My Desert Films (I): Gold.


Gold. One of my most experimental films, with an introduction by Miles Kreuger.

Deserts hold a special fascination for me. In 2011, a road trip from Los Angeles to Las Vegas sparked my interest in those surroundings. That trip felt magical: Traveling to Las Vegas (receiving an award for my film Mutant Calculator there), and then back to LA for the West Coast Premiere of my film Menschenliebe, it was my very first time in California and Nevada. Watching Mojave desert outside the car’s window – a landscape I had only known from films beforehand – made me feel like I was in an entirely new, fascinating and foreign surrounding.

The very first photo I ever took in a desert, on our roadtrip on July 14, 2011. While by no means a perfect photo, it has a lot of sentimental value to me.

The very first photo I ever took of a desert, on  July 14, 2011, on a roadtrip from Los Angeles to Las Vegas. While it’s a quick snapshot from a driving car – by no means a perfect photo – it has a lot of sentimental value to me.

Ever since then, I have a tradition: Whenever I am visiting the US West Coast, I make it a point to explore the desert – in the past years, mostly with my friend R. Both of us had no background in desert hiking beforehand and met through our common passion for film. His writing on film is actually one of the main things that sparked my interest in becoming a filmmaker as a teenager; him and I share the same sensibilities and preferences, and are probably the only desert explorers who listen to the soundtrack to La Vacanza by Tinto Brass in our car while driving to ghost towns to explore what’s there… But that is a story for another post; let it suffice to say that the conversations during my US desert trips are probably among the most inspiring and pleasant I can imagine, another reason why I am always looking forward to such trips.

A photo of a desert ghost town I took in 2015. Exploring such places is very fascinating.

A photo of a desert ghost town I took in 2015. Exploring such places is very fascinating, as you never know what you will find there; in this case, the house still contained a nice chair, an old 1950s refirgerator and remains of a bed.

The remains of man-made structures in the desert fascinate me particularly: Decaying structures, abandoned mining towns and rusty vintage cars have a certain “aura” around them that I find very interesting. Whenever I encounter them, I take as many photos and videos as I can. There is no special purpose for doing so – I have a whole hard drive filled with videos I took in various countries at various times, just filming interesting motives in interesting ways. In spring 2015 (while I was in the midst of filming my feature film Timeless in Germany), I had the idea to edit some footage I had earlier shot in various areas to Beethoven’s seventh symphony, creating a choreography of static objects, intercutting decaying structures and nature that’s taking them over. I edited very quickly, and after about three days, the film was finished.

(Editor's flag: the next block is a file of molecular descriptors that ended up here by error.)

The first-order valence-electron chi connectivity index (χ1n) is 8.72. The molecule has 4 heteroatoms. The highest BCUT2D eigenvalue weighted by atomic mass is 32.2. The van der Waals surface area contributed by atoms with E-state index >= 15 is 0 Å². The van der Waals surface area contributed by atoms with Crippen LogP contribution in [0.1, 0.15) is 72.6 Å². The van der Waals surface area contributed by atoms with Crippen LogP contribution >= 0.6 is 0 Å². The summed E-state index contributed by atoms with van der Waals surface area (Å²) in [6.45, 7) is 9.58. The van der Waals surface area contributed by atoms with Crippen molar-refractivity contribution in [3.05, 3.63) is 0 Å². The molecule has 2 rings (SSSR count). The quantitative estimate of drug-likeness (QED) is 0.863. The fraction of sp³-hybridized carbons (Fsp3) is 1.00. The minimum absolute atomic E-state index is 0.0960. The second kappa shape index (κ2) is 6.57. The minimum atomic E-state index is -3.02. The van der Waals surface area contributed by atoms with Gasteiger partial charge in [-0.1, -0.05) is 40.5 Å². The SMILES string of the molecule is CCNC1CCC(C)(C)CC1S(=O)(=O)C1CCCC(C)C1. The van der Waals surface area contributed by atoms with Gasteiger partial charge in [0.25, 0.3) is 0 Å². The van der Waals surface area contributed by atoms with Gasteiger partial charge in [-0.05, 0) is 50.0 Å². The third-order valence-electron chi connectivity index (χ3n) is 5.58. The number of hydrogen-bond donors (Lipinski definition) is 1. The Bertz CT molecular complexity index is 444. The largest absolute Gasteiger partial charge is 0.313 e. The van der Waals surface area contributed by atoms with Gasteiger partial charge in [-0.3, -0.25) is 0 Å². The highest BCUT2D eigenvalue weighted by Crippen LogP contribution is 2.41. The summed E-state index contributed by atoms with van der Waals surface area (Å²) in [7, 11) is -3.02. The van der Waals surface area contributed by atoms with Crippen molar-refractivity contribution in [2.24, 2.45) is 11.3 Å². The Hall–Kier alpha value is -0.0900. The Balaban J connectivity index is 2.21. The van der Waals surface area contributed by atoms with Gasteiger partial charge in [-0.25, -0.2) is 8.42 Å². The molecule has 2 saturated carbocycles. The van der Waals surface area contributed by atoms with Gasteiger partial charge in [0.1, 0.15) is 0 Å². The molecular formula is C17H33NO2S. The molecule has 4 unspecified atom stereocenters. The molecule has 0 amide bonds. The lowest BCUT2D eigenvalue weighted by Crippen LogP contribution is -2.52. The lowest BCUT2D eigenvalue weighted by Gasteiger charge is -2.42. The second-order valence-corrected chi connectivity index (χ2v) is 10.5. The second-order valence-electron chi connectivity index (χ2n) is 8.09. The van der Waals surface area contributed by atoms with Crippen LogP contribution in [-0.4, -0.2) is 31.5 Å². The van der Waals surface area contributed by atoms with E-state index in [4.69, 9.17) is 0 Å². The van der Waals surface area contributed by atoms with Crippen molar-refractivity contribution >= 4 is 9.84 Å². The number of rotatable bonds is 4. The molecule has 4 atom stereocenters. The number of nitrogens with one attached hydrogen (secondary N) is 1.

Editing felt like a “magical” process again, as I saw images and music “flow together”, all the camera moves I had done suddenly serving a purpose to underline the music… Beethoven’s seventh symphony had been one of my favorite symphonies for quite a while, and together with my friend and mentor Hugo Niebeling, I had already edited two of his films to that composition (although he used a different recording), so it was a nice opportunity to finally do my own film to this music that I knew so well. (The role of music in my films will be something I describe in later blog posts). The resulting film Gold. turned out to be very popular and was screened at many international events. At its world premiere at Mykonos Biennale 2015, after being screened in a beautiful amphitheatre, the film was awarded the “Golden Pelican” award, which was an incredible honor and one of the most wonderful moments of my life.

At Mykonos Biennale 2015, after receiving the "Golden Pelican" award from Lydia Venieri, the biennale's president.

At Mykonos Biennale 2015, after receiving the “Golden Pelican” award from Lydia Venieri, the biennale’s president.

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